The time has come for us to pay homage to one of the most important figures in English ballet. For the first time, we arebringing Manon to the stage with Hungarian artists, rather than guest performances by foreign companies.
Sir Kenneth MacMillan was 15 years old when he began his career under the tutelage of Ninette de Valois, founder of theEnglish Royal Ballet; in 1970, he himself took the helm of the most highly renowned British ballet company. He worked passionately to reinvent the language of the genre: “I wanted dance to express much more than it had before. Otherwise, I would simply have been producing sterile academic dance pieces.” He managed to reinvent not just the language of ballet, but also its subject matter: on many occasions he reached for modern, socially and societally charged themes that no one had ever dared to touch in any genre, let alone in dance. He was met with this criticism also after the 1974 premiere of Manon: even though it won enormous acclaim from audiences, critics were shocked by an immoral plotline that was completely unprecedented in the world of classical ballet at the time.
Massenet and Puccini both wrote operas based on the story by the 18th century Abbé Prévost, with MacMillan choosing theless well known French composer. Leighton Lucas created a score based on Massenet’s works: although using nothing from Manon itself, he compiled the musical material from the composer’s many other operas and oratorios, which Marton Yates later re-orchestrated in 2011. Here, Manon is being staged with MacMillan’s original scenery and costumes.
Act One Scene 1 – The courtyard of an inn near ParisVarious gentlemen and actresses and ladies of the demimonde can be seen in the yard. Among them are the Chevalier Des Grieux, a young student, as well as the wealthy Monsieur G. M. and a certain Lescaut, the latter who is there to meet his sister, Manon, before she enters the convent. A coach arrives, and Manon and her elderly companion get out. The old gentleman seems to be attracted to the pretty young girl. Lescaut notices his attraction and invites his sister’s aged geriatric gallant to the inn so that they can discuss her future. Manon, who remains outside, glimpses Des Grieux, and they fall in love with each other immediately. They decide to escape to Paris with the help of the money that Manon has stolen from the old gentleman. Having struck a deal, Monsieur G. M. and Lescaut come out of the in and are shocked to find that Manon has disappeared. Monsieur G. M. tells Lescaut that he is very much interested in Manon, and because Monsieur G. M. is wealthy, Lescaut promises to find his sister and say a few words in the old gentleman's favour.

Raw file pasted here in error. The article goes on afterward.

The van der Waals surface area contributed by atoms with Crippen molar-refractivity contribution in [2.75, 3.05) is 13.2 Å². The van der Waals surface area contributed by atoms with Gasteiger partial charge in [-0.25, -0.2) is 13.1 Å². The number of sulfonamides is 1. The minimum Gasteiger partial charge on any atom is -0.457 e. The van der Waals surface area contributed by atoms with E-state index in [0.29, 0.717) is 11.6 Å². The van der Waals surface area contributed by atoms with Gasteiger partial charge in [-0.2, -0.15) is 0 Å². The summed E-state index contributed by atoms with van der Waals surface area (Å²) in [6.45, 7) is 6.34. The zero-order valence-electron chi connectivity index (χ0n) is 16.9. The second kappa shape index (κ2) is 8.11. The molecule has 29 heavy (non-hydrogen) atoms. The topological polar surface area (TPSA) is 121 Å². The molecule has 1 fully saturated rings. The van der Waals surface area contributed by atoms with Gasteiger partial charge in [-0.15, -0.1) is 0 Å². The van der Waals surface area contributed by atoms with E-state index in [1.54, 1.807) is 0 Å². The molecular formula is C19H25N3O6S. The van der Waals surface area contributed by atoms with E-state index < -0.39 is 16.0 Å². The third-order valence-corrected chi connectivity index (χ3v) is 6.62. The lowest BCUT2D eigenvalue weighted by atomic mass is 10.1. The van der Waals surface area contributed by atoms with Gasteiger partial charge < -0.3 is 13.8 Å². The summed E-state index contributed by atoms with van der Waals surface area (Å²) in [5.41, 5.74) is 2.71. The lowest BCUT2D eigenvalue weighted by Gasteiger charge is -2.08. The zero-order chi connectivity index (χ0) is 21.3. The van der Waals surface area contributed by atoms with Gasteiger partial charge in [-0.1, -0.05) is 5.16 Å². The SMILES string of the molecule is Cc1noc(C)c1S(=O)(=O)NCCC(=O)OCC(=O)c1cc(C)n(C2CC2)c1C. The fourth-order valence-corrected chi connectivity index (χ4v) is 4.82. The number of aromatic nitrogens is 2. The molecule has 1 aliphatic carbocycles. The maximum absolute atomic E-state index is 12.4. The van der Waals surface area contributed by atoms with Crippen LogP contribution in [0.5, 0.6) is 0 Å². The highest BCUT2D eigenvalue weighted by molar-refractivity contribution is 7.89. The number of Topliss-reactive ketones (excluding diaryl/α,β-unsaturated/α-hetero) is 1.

Scene 2 – Des Grieux’s lodgings in ParisDes Grieux is trying to write a letter to his father, but Manon’s passion carries them both away, and they end up in bed with the letter unfinished. Des Grieux departs, and while he is away, Lescaut arrives with Monsieur G. M. Manon cannot resist the extremely wealthy G. M.'s gifts and propositions, and decides to leave her lover. When Des Grieux returns, Lescaut suggests that he allow Manon to become Monsieur G. M.’s mistress, which will make all of them rich.
Act Two Scene 1 – An hôtel particulier in ParisThe Madame gives a ball for her wealthy friends, and herself chooses a gentlemen for each of her courtesans. Lescaut and Des Grieux arrive, the former drunk and the latter stricken, becoming even more anguished upon seeing Manon in Monsieur G. M.’s arms, living a life of luxury. The chevalier tells her that he is still in love with her, but Manon rebuffs him. When they are left alone again, Manon’s heart is moved by Des Grieux, and she agrees to run away with him, but with one condition: Des Grieux must first win Monsieur G. M.’s money at cards. She even gives him marked cards to ensure that he wins. Des Grieux plays with so much success Monsieur G. M.’s suspicions are raised, and the fraud is revealed. In the mayhem resulting from the scandal, Des Grieux injures Monsieur G. M. and runs away with Manon. Scene 2 – Des Grieux’s lodgingsThese are final moments of happiness in the love affair between Manon and Des Grieux. They are about to run away from Paris when Monsieur G. M. and some soldiers break in. Manon is arrested as a prostitute, and Monsieur G. M. shoots Lescaut dead in cold blood.
Act Three Scene 1 – The port of New OrleansThe crowd loitering at the port is curious to see who has arrived on the ship that has just docked. It has brought prostitutes to the French penal colony, with Manon among them, together with Des Grieux, who is pretending to be her husband. Although Manon has been broken by her sufferings and the long voyage, her beauty and charm elicit the gaoler’s interest.
Scene 2 – The gaoler's roomManon is taken to the gaoler’s room, where he asks her to desert Des Grieux and live with him. Manon rejects this proposal, but is unable to prevent the gaoler from raping her. As payment, the gaoler tosses the humiliated Manon a piece of jewellery. Des Grieux breaks in, kills the gaoler and runs away with Manon. Scene 3 – The swampManon and Des Grieux have escaped into the Louisiana swamplands. Manon has renounced all her former ambitions for wealth and splendour and now lives only for her love for Des Grieux. Exhausted and sick, Manon sees a dream in which all the characters of her past appear and then vanish like ghosts. Manon dies in her lover’s arms.